As seen in FIG. 18, the a and b values La and Lb of each point generated in the line-writing logic circuit 150 are applied to a FIFO buffer 350 where they are stored in response to the output of gate 345. Thus, the enabling of gate 345 determines whether or not the address of a pixel will be stored in the buffer 350. The gate 345 is controlled on the one hand by a timing clock signal which synchronizes the writing of data into and the reading of data out of the buffer 350 along with the output of a comparator 343. The comparator 343 receives on the one hand the a value La of the pixel address and the maximum a value for that particular column in the scene as supplied from the column max memory 160 in response to the b value Lb of the pixel which is supplied as a column address to the memory 160. If the value La is greater than the value amax supplied from the memory 160, the comparator will provide an output enabling the gate 345 to effect reading of the pixel address into the buffer 350; whereas, if the a value La of the pixel is smaller than the value amax supplied by the memory 160, the gate 345 will remain blocked and the pixel address La and Lb will not be stored in the buffer 350 and therefore will not be applied to the display memory 170.
As the comparator 343 produces an output enabling the gate 345 in response to a value La which is greater than amax, it will also enable a gate 344 to pass that value La to the column max memory 160 where it is stored as the new amax value for that column. Thus, the memory 160 will continuously store and supply the highest a value previously processed in connection with each column of the display.
FIG. 19 discloses the general arrangement for processing the elevation values associated with the addresses generated in the circuits of FIGS. 16-18 and includes the sun angle logic circuit 155, which serves to calculate the slope of each point in the display on the basis of the elevation of the block of four points surrounding each particular point. The slope calculated by the logic circuit 155 is applied to a register 375 where it is stored, as well as to one input of a comparator 380. The comparator 380 receives at its other input the content previously stored in the register 375 so as to effect a comparison of the slope of one four-pixel block to the previously-processed four-pixel block. In order to speed up the processing of data, only those pixels are written into the display memory 170 which form the edges representing changes in slope, so that the data appearing in the display memory 170 forms boundary lines defining areas of substantially-equal slope. Thus, when the comparator 380 detects that the slope represented by a four-pixel block is the same as that of the previously-processed four-pixel block, an output is provided to prevent the writing of the current slope data into the display memory at the indicated address by the display write logic circuit 165. This applies only to the line which is common to the previously processed block.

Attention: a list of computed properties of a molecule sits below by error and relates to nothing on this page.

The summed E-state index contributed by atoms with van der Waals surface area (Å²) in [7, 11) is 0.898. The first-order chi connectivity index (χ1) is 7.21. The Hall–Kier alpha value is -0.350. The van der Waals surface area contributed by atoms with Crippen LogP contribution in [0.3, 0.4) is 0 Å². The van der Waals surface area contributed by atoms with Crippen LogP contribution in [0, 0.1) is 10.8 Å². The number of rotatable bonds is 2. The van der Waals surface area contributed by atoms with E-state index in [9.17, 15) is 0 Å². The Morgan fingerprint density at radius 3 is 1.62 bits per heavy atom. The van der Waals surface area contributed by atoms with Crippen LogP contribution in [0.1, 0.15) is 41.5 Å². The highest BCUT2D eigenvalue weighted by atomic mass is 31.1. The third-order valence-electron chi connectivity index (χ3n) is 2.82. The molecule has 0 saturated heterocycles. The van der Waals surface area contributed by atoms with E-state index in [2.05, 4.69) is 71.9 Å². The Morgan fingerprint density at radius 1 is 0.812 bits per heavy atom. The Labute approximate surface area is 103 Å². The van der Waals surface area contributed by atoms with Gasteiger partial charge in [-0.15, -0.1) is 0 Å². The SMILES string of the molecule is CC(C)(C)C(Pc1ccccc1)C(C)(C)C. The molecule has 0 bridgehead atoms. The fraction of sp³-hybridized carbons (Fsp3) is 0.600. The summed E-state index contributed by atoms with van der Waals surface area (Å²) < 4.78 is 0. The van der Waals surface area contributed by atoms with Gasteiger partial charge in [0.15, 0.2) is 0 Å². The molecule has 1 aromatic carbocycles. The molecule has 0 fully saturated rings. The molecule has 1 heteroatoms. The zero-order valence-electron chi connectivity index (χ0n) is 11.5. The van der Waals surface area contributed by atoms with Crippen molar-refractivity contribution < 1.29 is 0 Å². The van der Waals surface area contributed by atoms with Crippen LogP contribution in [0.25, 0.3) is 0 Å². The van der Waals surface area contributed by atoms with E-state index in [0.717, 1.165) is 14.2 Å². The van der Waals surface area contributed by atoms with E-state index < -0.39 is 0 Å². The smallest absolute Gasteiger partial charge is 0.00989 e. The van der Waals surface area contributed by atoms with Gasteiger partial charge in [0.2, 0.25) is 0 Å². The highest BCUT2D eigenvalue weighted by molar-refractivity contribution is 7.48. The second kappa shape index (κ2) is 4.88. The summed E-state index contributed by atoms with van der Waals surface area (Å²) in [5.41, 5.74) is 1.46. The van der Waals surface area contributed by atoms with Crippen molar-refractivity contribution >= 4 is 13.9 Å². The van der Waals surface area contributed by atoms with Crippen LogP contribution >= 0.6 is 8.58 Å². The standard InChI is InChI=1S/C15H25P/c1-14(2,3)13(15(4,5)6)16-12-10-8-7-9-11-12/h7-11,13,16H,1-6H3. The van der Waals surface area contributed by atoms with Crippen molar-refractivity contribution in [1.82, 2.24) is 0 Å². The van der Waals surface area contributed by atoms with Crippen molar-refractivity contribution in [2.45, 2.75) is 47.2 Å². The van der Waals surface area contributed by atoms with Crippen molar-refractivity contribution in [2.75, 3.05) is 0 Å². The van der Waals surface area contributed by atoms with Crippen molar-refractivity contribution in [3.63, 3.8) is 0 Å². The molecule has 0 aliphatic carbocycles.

The sun angle logic circuit 155, which serves to control display intensity as a function of slope, will be described more particularly in conjunction with FIGS. 20 and 21. In providing the slope shading feature, the perceived brightness B of the display is controlled in accordance with the following relationship. ##EQU2## where ##EQU3## is the slope of the terrain in the X (East) direction, ##EQU4## is the slope of the terrain in the Y (North) direction and ψs is the position of the sun relative to North.
Considering an area comprising a block of four adjacent pixels, as seen in FIG. 20, the determination of slope in the a and b directions can be approximated on the basis of the following relationships: ##EQU5## The slope shading circuit 60, as seen more particularly in FIG. 21, logically operates on the basis of the foregoing relationship in response to elevation data associated with each pixel.